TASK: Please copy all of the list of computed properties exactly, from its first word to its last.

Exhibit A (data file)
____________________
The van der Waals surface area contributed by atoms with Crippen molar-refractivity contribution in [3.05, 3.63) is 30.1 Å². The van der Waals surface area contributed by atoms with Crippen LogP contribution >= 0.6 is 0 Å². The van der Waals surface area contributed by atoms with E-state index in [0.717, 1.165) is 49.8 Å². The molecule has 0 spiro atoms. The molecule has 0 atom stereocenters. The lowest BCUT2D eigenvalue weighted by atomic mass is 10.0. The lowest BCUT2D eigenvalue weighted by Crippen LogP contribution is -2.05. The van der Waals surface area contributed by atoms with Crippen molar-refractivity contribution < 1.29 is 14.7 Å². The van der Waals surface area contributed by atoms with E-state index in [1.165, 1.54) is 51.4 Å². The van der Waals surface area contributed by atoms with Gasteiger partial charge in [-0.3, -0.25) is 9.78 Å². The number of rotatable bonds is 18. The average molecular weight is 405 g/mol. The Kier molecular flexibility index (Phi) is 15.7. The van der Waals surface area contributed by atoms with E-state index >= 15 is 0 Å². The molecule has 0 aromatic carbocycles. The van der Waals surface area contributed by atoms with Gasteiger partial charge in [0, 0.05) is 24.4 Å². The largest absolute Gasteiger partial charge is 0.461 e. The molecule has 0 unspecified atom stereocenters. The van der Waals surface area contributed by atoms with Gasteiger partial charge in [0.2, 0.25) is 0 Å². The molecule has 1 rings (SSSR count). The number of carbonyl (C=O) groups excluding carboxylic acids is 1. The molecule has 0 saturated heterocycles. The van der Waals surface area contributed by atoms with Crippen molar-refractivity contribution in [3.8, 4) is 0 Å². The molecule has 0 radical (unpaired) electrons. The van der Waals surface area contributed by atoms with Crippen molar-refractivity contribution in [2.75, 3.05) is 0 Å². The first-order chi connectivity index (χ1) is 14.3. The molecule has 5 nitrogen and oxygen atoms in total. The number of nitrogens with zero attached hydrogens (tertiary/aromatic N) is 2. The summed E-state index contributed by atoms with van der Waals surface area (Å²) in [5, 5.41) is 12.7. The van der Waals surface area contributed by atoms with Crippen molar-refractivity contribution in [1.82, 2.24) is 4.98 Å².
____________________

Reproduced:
The van der Waals surface area contributed by atoms with Crippen molar-refractivity contribution in [3.05, 3.63) is 30.1 Å². The van der Waals surface area contributed by atoms with Crippen LogP contribution >= 0.6 is 0 Å². The van der Waals surface area contributed by atoms with E-state index in [0.717, 1.165) is 49.8 Å². The molecule has 0 spiro atoms. The molecule has 0 atom stereocenters. The lowest BCUT2D eigenvalue weighted by atomic mass is 10.0. The lowest BCUT2D eigenvalue weighted by Crippen LogP contribution is -2.05. The van der Waals surface area contributed by atoms with Crippen molar-refractivity contribution < 1.29 is 14.7 Å². The van der Waals surface area contributed by atoms with E-state index in [1.165, 1.54) is 51.4 Å². The van der Waals surface area contributed by atoms with Gasteiger partial charge in [-0.3, -0.25) is 9.78 Å². The number of rotatable bonds is 18. The average molecular weight is 405 g/mol. The Kier molecular flexibility index (Phi) is 15.7. The van der Waals surface area contributed by atoms with E-state index >= 15 is 0 Å². The molecule has 0 aromatic carbocycles. The van der Waals surface area contributed by atoms with Gasteiger partial charge in [0, 0.05) is 24.4 Å². The largest absolute Gasteiger partial charge is 0.461 e. The molecule has 0 unspecified atom stereocenters. The van der Waals surface area contributed by atoms with Gasteiger partial charge in [0.2, 0.25) is 0 Å². The molecule has 1 rings (SSSR count). The number of carbonyl (C=O) groups excluding carboxylic acids is 1. The molecule has 0 saturated heterocycles. The van der Waals surface area contributed by atoms with Crippen molar-refractivity contribution in [3.8, 4) is 0 Å². The molecule has 0 radical (unpaired) electrons. The van der Waals surface area contributed by atoms with Crippen molar-refractivity contribution in [2.75, 3.05) is 0 Å². The first-order chi connectivity index (χ1) is 14.3. The molecule has 5 nitrogen and oxygen atoms in total. The number of nitrogens with zero attached hydrogens (tertiary/aromatic N) is 2. The summed E-state index contributed by atoms with van der Waals surface area (Å²) in [5, 5.41) is 12.7. The van der Waals surface area contributed by atoms with Crippen molar-refractivity contribution in [1.82, 2.24) is 4.98 Å².